FEELINGS

How would you feel if someone told you that you had no feelings?  Hurt?  Angry?  Then you do have feelings. 
           
When we talk about feelings we often intend only the positive and beautiful: love, joy, courage, hope….  But surely the others are just as real: hatred, aversion, sadness, despair, anger, fear. 

Properly speaking, of course, feelings are not things we ‘have’ or get rid of; they are just ourselves.  Therefore to pick and choose our feelings is to be only part of what we are.  I don't mean that we should give vent to every feeling, but we do have to acknowledge their existence: it is part of acknowledging our reality.  Only the truth can set us free.

To begin, would it help if we regarded feelings as a kind of weather: sometimes pleasant, sometimes not? Feelings are a kind of inner weather, with all its variations and surprises...and extremes.  We already use a few of the same words to describe feelings and weather: depression, storms, warm and cool, hot and cold, and perhaps sunny intervals…. The useful points of this metaphor are that weather is always passing; and while we sometimes deplore it we don’t make moral judgments about it.  We could live more peacefully with our feelings if we saw them as inner weather.  

When we were children we lived everything fully and directly.  Then as adults we look back, seeming to remember intense feelings when the world was under a magic spell.   But did we really feel all that, as we seem to remember now with nostalgia?  Could it be distance that gives it much of that glow it has in our eyes?  Distance and alienation.  When we are totally given to something that we are doing we don't feel much at that moment.  It is later on that we say we had a wonderful time.  A child is absorbed for hours in “play” (a description that children learn from adults), the mother asks “what were you doing?” and the child replies, “nothing.”  We don't know till later how happy we were; when we are happy we are not conscious of it, except perhaps in split seconds when we withdraw before plunging once more into absorption. Negative feelings are much easier to remember; but in childhood these passed away as quickly as the others. 

If there is any truth in this, then our search for intense feelings, for ‘experiences’, suggests some alienation from our own present reality. 

Meditation is where we face our own reality, our ‘weather’, just as it happens to be; or rather, not face it but be it and accept it, just as it is.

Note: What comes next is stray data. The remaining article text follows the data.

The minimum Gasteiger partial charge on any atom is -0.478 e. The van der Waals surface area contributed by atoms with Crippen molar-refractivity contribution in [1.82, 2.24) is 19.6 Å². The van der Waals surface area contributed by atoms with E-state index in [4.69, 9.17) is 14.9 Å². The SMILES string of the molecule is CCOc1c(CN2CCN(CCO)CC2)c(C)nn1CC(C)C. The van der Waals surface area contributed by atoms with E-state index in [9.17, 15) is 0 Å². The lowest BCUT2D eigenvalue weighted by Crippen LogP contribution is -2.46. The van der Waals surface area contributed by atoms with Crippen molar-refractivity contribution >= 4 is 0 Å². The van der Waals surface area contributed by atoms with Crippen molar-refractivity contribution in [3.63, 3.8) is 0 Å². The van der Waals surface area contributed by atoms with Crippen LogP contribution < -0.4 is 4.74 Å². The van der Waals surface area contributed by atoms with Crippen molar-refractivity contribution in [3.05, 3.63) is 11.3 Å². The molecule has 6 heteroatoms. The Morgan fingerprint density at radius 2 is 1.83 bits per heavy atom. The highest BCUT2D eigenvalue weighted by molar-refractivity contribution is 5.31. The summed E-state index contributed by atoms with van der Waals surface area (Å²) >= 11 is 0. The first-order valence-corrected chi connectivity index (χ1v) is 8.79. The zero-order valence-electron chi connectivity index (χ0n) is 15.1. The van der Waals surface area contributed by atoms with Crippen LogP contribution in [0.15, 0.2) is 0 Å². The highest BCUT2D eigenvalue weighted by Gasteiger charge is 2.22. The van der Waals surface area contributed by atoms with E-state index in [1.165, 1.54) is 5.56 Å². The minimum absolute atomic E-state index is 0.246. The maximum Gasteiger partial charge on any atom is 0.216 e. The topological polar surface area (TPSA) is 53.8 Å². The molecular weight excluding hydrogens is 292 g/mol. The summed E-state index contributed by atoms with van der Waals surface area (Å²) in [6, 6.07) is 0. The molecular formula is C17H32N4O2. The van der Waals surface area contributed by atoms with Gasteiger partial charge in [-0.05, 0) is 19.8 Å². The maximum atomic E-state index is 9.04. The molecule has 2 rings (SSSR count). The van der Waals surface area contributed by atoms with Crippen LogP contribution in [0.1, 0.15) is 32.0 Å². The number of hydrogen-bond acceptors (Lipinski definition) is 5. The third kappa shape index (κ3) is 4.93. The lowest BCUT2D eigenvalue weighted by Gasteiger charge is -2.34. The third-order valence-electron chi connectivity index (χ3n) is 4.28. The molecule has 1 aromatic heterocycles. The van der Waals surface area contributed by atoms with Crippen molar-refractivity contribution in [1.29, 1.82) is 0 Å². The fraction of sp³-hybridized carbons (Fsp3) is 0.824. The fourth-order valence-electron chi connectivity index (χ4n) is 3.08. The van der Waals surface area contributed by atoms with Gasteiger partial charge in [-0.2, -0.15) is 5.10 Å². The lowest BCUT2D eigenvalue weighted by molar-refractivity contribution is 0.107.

Sometimes there will be no feelings at all, and this can be for opposite reasons: we may have developed a habit of blunting our sensibility by avoiding everything painful; or, like the child, we may be fully immersed in the present.  In both cases it would be a mistake to try to stir up some feelings, though innumerable pious books have told us to do just that.  What matters is not feeling, but whether we are fully present and aware, or only dreaming. 

At other times, in meditation, there will indeed be feelings, and they will clamour for attention, perhaps especially now that we are not otherwise engaged.  If we are angry, for example, or disappointed about something, these feelings seem to rise up before us like solid objects.  That is when the work begins.

We are ‘upset’, the pieces of our universal plan are sliding away from one another, the centre is not holding.  It is the ego that feels this danger, its own house being no centre of being but only a fragile construction.  How is the real centre to hold?  By seeing and understanding what is happening.  That means: by not judging, rejecting, disqualifying that feeling that is now uppermost; but by seeing it clearly.  The feeling is real enough, but the ego cannot just look: it rushes in to judge, to assert and deny, to excuse and blame, to explain everything in its own favour, to fill the mind with bustle and fuss.  We have to try to see not only the original feeling but all this activity of the ego too, and we try to see it without judgement or condemnation; instead with gentleness and compassion.

We saw the ego in flight, and perhaps now we understand it a little better.  We saw our own fear, we saw ourselves when we were taken and swept and all but lost.  But through the trees, beyond the storm, we glimpse something that can never be swept away and never lost.... It is the ultimate background, the place of meeting with a Compassion that infinitely exceeds our own. 

Seen against that mystery, our feelings don't need to be cultivated or repressed or interfered with in any way; they are just there, in the light of the eye of God's mercy.  They are the texture of our life, its ‘thisness’, like the freckles on a child’s face. 

Donagh O'Shea

 

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